Guénon tried to form such an elite through his writings and through the group that gathered around a journal that he edited called Études Traditionnelles. Although he drew mostly on the Vedanta in his writings, when he left Paris in 1930 he moved not to India but to Egypt, where he became Muslim and joined a Sufi order. He died in Cairo in 1951, leaving behind him 17 major books and countless articles. These discuss Hinduism and other religions, including Islam, which Guénon stresses as the proper orthodox context for the esoteric practice of Sufism. They also discuss modernity, its nature and its problems, and see the current age as one of ultimate decline at the end of a temporal cycle, characterised by the inversion of the traditional order of society, so that the lower castes exercise power over the higher castes. These books and articles form the basis of the “Traditionalist” movement, so called because of its emphasis on perennial metaphysical tradition, the idea that certain ancient religions are repositories of shared spiritual truths, and because of the way in which it values tradition and condemns modernity.

Just as Marx’s thought was developed after his death in two directions, the Soviet model and the liberal social-democratic model, so Guénon’s thought was also developed in two directions. One was primarily spiritual, and one was primarily political. The primarily spiritual heirs of Guénon focused on preserving metaphysical tradition in small groups, often drawing on Sufi mysticism, and had no ambitions for human society as a whole. The primarily political heirs of Guénon, in contrast, were interested in society, though their thought has never lost its metaphysical basis.

Three names stand out among Guénon’s political heirs. Evola represents the Fascist period. Alain de Benoist, a Frenchman, represents the post-1968 period, and Dugin the post-Soviet period. Evola was the first to incorporate Guénon’s Traditionalism into a political philosophy. His most famous book, Rivolta contro il mondo moderno (Revolt Against the Modern World), takes Guénon’s diagnosis of modernity from books such as his La crise du monde moderne (The Crisis of the Modern World) and proposes a remedy that owes more to Nietzsche than to Guénon: revolt. Benoist then incorporated Evola into his own thought, and was the centre of a group of intellectuals and activists that the French media called the New Right, echoing the self-identification of the New Left. The New Right, in turn, inspired Dugin in Russia, and helped inspire the alt-right in the United States. All these remain faithful to a long view of human history that sees tradition as central and economics as marginal, that sees the political as inextricably linked to the metaphysical, and that sees liberal modernity as a fatal aberration.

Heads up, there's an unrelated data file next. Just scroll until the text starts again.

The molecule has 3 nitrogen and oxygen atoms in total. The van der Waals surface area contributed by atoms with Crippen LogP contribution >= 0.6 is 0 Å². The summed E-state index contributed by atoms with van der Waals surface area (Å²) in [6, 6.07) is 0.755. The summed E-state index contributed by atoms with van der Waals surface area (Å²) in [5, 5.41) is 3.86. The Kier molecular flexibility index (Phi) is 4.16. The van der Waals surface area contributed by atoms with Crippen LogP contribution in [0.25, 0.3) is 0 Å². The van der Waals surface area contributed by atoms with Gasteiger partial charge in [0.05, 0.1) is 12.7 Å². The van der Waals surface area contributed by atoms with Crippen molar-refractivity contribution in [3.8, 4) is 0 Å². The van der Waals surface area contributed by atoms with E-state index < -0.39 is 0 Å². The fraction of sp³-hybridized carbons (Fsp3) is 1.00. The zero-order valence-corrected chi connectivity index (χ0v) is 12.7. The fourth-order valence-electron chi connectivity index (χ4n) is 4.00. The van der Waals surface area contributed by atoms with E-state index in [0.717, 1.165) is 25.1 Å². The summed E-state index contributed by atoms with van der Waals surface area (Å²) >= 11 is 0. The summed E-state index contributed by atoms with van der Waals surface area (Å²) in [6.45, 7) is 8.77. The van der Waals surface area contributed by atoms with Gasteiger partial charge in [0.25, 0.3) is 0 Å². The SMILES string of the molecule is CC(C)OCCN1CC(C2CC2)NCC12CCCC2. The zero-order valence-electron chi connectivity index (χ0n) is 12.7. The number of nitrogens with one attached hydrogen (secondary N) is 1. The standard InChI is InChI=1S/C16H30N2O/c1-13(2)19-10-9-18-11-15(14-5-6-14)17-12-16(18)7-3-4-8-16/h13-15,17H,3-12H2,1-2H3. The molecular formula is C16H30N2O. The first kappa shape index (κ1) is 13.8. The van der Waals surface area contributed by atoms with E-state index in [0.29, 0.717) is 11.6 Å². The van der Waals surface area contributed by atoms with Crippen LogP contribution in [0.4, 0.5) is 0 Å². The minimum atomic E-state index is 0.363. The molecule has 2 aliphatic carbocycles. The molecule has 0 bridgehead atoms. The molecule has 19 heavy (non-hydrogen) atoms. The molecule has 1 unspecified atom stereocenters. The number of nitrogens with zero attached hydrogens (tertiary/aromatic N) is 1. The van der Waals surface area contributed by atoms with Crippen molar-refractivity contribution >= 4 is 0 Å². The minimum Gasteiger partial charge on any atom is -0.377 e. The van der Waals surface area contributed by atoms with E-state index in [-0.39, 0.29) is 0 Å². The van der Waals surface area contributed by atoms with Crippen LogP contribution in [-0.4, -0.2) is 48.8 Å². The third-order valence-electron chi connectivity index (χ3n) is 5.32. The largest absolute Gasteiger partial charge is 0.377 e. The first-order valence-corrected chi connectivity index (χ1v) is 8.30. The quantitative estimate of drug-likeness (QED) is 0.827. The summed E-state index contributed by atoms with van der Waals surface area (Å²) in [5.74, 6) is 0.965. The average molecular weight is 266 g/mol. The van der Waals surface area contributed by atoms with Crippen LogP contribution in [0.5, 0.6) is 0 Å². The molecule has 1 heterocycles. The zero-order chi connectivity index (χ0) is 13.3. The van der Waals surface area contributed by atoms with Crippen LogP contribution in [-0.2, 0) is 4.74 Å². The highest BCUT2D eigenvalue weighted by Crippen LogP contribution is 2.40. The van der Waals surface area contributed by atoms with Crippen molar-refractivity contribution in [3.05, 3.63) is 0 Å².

Evola is not easy to classify. He was read with appreciation by the Austrian psychoanalyst Carl Jung, Sigmund Freud’s appointed heir before the two men split, and by the University of Chicago historian of religion Mircea Eliade, who did more than anyone else to establish modern religious studies. The extent to which Evola influenced Martin Heidegger is disputed. He advised Mussolini on race, an issue he also discussed with Alfred Rosenberg, the Nazi theorist who was later sentenced to death at the Nuremberg trials. Yet Evola criticised Nazi racial theories as simple-minded, and quarrelled with Mussolini, whom he found too bourgeois. Evola does not much resemble the mainstream American right, which stresses family values and Christian faith. He often attacked not just the Catholic Church, but also the Christian religion, and he was interested in sex magic, in which the force of orgasm is channelled to transcendent ends.